Originally uploaded by Terry Hollis
My friend Elizabeth is a great mom. She's the kind of mom that makes a fresh, hot breakfast for her kids every day and handmakes crafts and toys. She's also whacked the head off a snake in her yard that was bothering her boys (while she was wearing her nightgown no less). I think about her in disbelief sometimes as I hand my kids a frozen waffle. She approaches motherhood fearlessly and with loving commitment, and yet sometimes she can feel quite bereft about her parenting abilities. (Can't we all?)
The other day she called me and told me about her day. Dishes, dog throw-up, sick child, carpool, school meeting, grocery store. We mothers need to do that -- rattle off the litany of activities that comprise our day. With no one around but small children or surly teens who could care less about the details of the day, moms in particular need to proclaim to someone, "Look here now! I've done something with this day." I like to let my mom friends know, "Yes indeed, you have done something, and I for one applaud you." It may have been so tedious that your eyes were glazing over or so tiring that you find yourself standing in the kitchen wondering why you're there. But it needs acknowledgement. Just a word or two - "I see what you've done, and it makes a difference." It can sometimes move an unsuspecting parent to tears.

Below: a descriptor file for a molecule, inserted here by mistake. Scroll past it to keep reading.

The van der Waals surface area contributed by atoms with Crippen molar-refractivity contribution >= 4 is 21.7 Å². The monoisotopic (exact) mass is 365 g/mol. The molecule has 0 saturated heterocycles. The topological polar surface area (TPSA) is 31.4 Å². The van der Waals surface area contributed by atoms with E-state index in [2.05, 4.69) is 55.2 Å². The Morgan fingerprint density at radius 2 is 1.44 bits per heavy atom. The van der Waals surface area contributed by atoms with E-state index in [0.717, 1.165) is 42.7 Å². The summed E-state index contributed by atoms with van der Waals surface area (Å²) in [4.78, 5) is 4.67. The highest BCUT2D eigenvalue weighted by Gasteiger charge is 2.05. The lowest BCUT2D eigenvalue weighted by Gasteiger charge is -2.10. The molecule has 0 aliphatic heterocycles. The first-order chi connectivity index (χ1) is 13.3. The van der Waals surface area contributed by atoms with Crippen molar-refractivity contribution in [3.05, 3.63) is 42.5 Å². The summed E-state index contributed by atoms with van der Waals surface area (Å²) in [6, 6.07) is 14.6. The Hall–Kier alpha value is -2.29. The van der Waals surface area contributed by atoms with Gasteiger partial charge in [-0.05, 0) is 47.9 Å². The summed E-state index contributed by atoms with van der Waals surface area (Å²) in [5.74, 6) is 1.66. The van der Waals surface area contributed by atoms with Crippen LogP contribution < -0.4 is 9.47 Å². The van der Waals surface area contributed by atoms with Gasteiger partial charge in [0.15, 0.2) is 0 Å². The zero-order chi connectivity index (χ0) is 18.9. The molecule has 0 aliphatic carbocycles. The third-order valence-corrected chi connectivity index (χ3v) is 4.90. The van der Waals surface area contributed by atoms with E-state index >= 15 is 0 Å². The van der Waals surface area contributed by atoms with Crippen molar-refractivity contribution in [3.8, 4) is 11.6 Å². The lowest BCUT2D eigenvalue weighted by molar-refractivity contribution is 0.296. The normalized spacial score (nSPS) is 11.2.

I am learning in coaching school that acknowledgement is essential to the one being coached. To anyone really. Taking action can be really hard. Every step, every movement toward a passion, a goal or a dream should be acknowledged and celebrated. Steve Chandler, a great coach and author, says that you don't need to have motivation. Just take action. Some kind of action. You don't have to be inspired to write. Just start writing. You don't have to feel energized for that exercise program. Just put on your sneakers and take a walk. You don't have to feel loving to give your child a hug. Just hug them. Action begets action and motivation follows. With each tiny step, acknowledge yourself. Or take a moment to acknowledge someone else on the path. Whether a mom or a dad or a business leader or a teacher or a child.
Acknowledge the struggles, recognize the actions, celebrate the accomplishments. Acknowledgement is like a shot in the arm, a ticket to ride, a cool breeze. It can make the journey lighter and more interesting. Because someone sees that you've done something. And it makes a difference.
Acknowledge someone today. And then acknowledge yourself for taking action.